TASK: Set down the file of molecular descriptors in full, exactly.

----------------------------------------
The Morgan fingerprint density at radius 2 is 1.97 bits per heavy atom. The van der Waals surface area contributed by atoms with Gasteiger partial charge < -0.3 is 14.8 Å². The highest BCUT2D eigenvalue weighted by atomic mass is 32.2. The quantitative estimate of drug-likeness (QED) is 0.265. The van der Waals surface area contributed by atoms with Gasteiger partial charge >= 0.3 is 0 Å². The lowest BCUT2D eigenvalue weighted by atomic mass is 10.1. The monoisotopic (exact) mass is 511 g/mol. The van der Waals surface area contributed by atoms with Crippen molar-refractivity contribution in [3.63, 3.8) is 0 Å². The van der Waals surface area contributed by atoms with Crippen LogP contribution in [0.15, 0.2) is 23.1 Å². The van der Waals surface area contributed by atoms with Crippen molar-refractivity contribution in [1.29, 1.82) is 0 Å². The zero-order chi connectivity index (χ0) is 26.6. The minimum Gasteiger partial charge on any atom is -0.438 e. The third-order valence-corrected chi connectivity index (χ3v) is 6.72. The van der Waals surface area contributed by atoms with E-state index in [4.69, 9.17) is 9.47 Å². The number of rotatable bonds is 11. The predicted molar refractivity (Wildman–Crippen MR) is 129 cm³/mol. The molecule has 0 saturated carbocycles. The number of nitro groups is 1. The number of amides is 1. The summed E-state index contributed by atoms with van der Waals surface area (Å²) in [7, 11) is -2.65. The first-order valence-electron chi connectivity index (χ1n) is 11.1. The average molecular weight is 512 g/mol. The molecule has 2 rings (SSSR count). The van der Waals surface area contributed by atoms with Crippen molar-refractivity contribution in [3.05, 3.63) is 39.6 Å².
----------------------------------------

The Morgan fingerprint density at radius 2 is 1.97 bits per heavy atom. The van der Waals surface area contributed by atoms with Gasteiger partial charge < -0.3 is 14.8 Å². The highest BCUT2D eigenvalue weighted by atomic mass is 32.2. The quantitative estimate of drug-likeness (QED) is 0.265. The van der Waals surface area contributed by atoms with Gasteiger partial charge >= 0.3 is 0 Å². The lowest BCUT2D eigenvalue weighted by atomic mass is 10.1. The monoisotopic (exact) mass is 511 g/mol. The van der Waals surface area contributed by atoms with Crippen molar-refractivity contribution in [3.63, 3.8) is 0 Å². The van der Waals surface area contributed by atoms with Crippen LogP contribution in [0.15, 0.2) is 23.1 Å². The van der Waals surface area contributed by atoms with Crippen molar-refractivity contribution in [1.29, 1.82) is 0 Å². The zero-order chi connectivity index (χ0) is 26.6. The minimum Gasteiger partial charge on any atom is -0.438 e. The third-order valence-corrected chi connectivity index (χ3v) is 6.72. The van der Waals surface area contributed by atoms with E-state index in [4.69, 9.17) is 9.47 Å². The number of rotatable bonds is 11. The predicted molar refractivity (Wildman–Crippen MR) is 129 cm³/mol. The molecule has 0 saturated carbocycles. The number of nitro groups is 1. The number of amides is 1. The summed E-state index contributed by atoms with van der Waals surface area (Å²) in [7, 11) is -2.65. The first-order valence-electron chi connectivity index (χ1n) is 11.1. The average molecular weight is 512 g/mol. The molecule has 2 rings (SSSR count). The van der Waals surface area contributed by atoms with Crippen molar-refractivity contribution in [3.05, 3.63) is 39.6 Å².